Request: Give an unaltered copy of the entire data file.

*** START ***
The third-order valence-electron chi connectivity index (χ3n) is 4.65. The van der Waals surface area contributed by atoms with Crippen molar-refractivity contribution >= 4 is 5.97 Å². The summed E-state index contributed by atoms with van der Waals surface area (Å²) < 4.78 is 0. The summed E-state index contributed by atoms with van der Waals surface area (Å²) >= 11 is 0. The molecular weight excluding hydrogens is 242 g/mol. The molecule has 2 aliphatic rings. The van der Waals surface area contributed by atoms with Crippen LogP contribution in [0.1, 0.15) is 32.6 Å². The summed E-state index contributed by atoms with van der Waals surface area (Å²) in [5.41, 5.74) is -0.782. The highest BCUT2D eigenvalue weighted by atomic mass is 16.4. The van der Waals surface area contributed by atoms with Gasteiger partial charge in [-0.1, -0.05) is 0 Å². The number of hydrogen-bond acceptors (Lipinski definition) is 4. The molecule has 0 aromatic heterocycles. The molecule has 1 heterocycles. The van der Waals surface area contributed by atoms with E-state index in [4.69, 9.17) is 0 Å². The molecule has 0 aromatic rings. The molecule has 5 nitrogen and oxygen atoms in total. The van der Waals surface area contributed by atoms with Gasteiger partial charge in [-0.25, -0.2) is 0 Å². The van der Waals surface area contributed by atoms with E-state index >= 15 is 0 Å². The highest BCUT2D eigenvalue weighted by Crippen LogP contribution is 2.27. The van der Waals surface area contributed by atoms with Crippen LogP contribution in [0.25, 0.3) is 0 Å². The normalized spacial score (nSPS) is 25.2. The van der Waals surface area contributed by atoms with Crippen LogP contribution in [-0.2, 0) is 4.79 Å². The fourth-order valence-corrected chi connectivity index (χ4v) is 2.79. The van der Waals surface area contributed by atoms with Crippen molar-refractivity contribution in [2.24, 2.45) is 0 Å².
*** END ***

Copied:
The third-order valence-electron chi connectivity index (χ3n) is 4.65. The van der Waals surface area contributed by atoms with Crippen molar-refractivity contribution >= 4 is 5.97 Å². The summed E-state index contributed by atoms with van der Waals surface area (Å²) < 4.78 is 0. The summed E-state index contributed by atoms with van der Waals surface area (Å²) >= 11 is 0. The molecular weight excluding hydrogens is 242 g/mol. The molecule has 2 aliphatic rings. The van der Waals surface area contributed by atoms with Crippen LogP contribution in [0.1, 0.15) is 32.6 Å². The summed E-state index contributed by atoms with van der Waals surface area (Å²) in [5.41, 5.74) is -0.782. The highest BCUT2D eigenvalue weighted by atomic mass is 16.4. The van der Waals surface area contributed by atoms with Gasteiger partial charge in [-0.1, -0.05) is 0 Å². The number of hydrogen-bond acceptors (Lipinski definition) is 4. The molecule has 0 aromatic heterocycles. The molecule has 1 heterocycles. The van der Waals surface area contributed by atoms with E-state index in [4.69, 9.17) is 0 Å². The molecule has 0 aromatic rings. The molecule has 5 nitrogen and oxygen atoms in total. The van der Waals surface area contributed by atoms with Gasteiger partial charge in [-0.25, -0.2) is 0 Å². The van der Waals surface area contributed by atoms with E-state index >= 15 is 0 Å². The highest BCUT2D eigenvalue weighted by Crippen LogP contribution is 2.27. The van der Waals surface area contributed by atoms with Crippen LogP contribution in [0.25, 0.3) is 0 Å². The normalized spacial score (nSPS) is 25.2. The van der Waals surface area contributed by atoms with Crippen LogP contribution in [-0.2, 0) is 4.79 Å². The fourth-order valence-corrected chi connectivity index (χ4v) is 2.79. The van der Waals surface area contributed by atoms with Crippen molar-refractivity contribution in [2.24, 2.45) is 0 Å².